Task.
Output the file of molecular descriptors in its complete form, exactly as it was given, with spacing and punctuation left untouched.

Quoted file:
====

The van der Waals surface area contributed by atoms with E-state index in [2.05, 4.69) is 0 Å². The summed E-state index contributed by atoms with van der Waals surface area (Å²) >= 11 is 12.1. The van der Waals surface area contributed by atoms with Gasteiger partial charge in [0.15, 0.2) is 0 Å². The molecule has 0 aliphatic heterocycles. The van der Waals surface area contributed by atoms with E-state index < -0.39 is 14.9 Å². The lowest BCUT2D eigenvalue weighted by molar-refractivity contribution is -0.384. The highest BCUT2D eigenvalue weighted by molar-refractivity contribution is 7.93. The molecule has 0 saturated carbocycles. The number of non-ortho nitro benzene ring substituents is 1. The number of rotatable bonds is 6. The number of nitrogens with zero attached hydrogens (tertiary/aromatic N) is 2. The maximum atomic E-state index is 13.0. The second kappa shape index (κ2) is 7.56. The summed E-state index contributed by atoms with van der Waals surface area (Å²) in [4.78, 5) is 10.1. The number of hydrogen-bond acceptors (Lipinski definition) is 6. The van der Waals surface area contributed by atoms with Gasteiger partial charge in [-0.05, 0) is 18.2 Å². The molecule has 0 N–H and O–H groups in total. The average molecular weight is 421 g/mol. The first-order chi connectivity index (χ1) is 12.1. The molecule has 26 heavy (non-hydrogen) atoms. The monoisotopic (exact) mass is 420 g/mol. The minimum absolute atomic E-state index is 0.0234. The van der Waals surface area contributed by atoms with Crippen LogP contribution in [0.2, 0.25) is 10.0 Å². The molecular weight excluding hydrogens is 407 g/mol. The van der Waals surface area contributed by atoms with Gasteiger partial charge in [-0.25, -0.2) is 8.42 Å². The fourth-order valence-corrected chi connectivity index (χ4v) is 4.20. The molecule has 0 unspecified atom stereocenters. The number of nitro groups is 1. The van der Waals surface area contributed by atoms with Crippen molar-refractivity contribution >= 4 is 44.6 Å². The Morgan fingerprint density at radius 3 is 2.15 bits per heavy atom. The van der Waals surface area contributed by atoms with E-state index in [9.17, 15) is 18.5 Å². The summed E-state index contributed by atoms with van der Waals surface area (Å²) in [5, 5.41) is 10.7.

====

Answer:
The van der Waals surface area contributed by atoms with E-state index in [2.05, 4.69) is 0 Å². The summed E-state index contributed by atoms with van der Waals surface area (Å²) >= 11 is 12.1. The van der Waals surface area contributed by atoms with Gasteiger partial charge in [0.15, 0.2) is 0 Å². The molecule has 0 aliphatic heterocycles. The van der Waals surface area contributed by atoms with E-state index < -0.39 is 14.9 Å². The lowest BCUT2D eigenvalue weighted by molar-refractivity contribution is -0.384. The highest BCUT2D eigenvalue weighted by molar-refractivity contribution is 7.93. The molecule has 0 saturated carbocycles. The number of non-ortho nitro benzene ring substituents is 1. The number of rotatable bonds is 6. The number of nitrogens with zero attached hydrogens (tertiary/aromatic N) is 2. The maximum atomic E-state index is 13.0. The second kappa shape index (κ2) is 7.56. The summed E-state index contributed by atoms with van der Waals surface area (Å²) in [4.78, 5) is 10.1. The number of hydrogen-bond acceptors (Lipinski definition) is 6. The van der Waals surface area contributed by atoms with Gasteiger partial charge in [-0.05, 0) is 18.2 Å². The molecule has 0 N–H and O–H groups in total. The average molecular weight is 421 g/mol. The first-order chi connectivity index (χ1) is 12.1. The molecule has 26 heavy (non-hydrogen) atoms. The monoisotopic (exact) mass is 420 g/mol. The minimum absolute atomic E-state index is 0.0234. The van der Waals surface area contributed by atoms with Crippen LogP contribution in [0.2, 0.25) is 10.0 Å². The molecular weight excluding hydrogens is 407 g/mol. The van der Waals surface area contributed by atoms with Gasteiger partial charge in [-0.25, -0.2) is 8.42 Å². The fourth-order valence-corrected chi connectivity index (χ4v) is 4.20. The molecule has 0 unspecified atom stereocenters. The number of nitro groups is 1. The van der Waals surface area contributed by atoms with Crippen molar-refractivity contribution >= 4 is 44.6 Å². The Morgan fingerprint density at radius 3 is 2.15 bits per heavy atom. The van der Waals surface area contributed by atoms with E-state index in [9.17, 15) is 18.5 Å². The summed E-state index contributed by atoms with van der Waals surface area (Å²) in [5, 5.41) is 10.7.